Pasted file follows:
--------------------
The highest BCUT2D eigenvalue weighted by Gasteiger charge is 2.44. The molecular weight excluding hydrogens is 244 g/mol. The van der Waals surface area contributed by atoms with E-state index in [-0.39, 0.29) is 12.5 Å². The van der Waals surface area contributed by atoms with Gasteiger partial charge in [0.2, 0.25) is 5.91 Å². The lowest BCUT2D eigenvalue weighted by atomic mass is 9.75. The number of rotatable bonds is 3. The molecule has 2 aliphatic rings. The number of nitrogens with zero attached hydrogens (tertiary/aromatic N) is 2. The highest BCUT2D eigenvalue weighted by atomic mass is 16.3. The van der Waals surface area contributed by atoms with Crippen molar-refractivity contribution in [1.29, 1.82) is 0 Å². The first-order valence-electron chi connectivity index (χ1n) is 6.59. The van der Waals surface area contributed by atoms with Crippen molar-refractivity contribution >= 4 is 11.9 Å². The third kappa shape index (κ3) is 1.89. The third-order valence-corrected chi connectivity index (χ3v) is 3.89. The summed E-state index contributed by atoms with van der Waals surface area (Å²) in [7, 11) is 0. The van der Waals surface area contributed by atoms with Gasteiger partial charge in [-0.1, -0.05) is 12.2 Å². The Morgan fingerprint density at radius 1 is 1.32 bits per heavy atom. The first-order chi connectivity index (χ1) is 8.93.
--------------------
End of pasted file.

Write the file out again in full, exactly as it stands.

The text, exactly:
The highest BCUT2D eigenvalue weighted by Gasteiger charge is 2.44. The molecular weight excluding hydrogens is 244 g/mol. The van der Waals surface area contributed by atoms with E-state index in [-0.39, 0.29) is 12.5 Å². The van der Waals surface area contributed by atoms with Gasteiger partial charge in [0.2, 0.25) is 5.91 Å². The lowest BCUT2D eigenvalue weighted by atomic mass is 9.75. The number of rotatable bonds is 3. The molecule has 2 aliphatic rings. The number of nitrogens with zero attached hydrogens (tertiary/aromatic N) is 2. The highest BCUT2D eigenvalue weighted by atomic mass is 16.3. The van der Waals surface area contributed by atoms with Crippen molar-refractivity contribution in [1.29, 1.82) is 0 Å². The first-order valence-electron chi connectivity index (χ1n) is 6.59. The van der Waals surface area contributed by atoms with Crippen molar-refractivity contribution >= 4 is 11.9 Å². The third kappa shape index (κ3) is 1.89. The third-order valence-corrected chi connectivity index (χ3v) is 3.89. The summed E-state index contributed by atoms with van der Waals surface area (Å²) in [7, 11) is 0. The van der Waals surface area contributed by atoms with Gasteiger partial charge in [-0.1, -0.05) is 12.2 Å². The Morgan fingerprint density at radius 1 is 1.32 bits per heavy atom. The first-order chi connectivity index (χ1) is 8.93.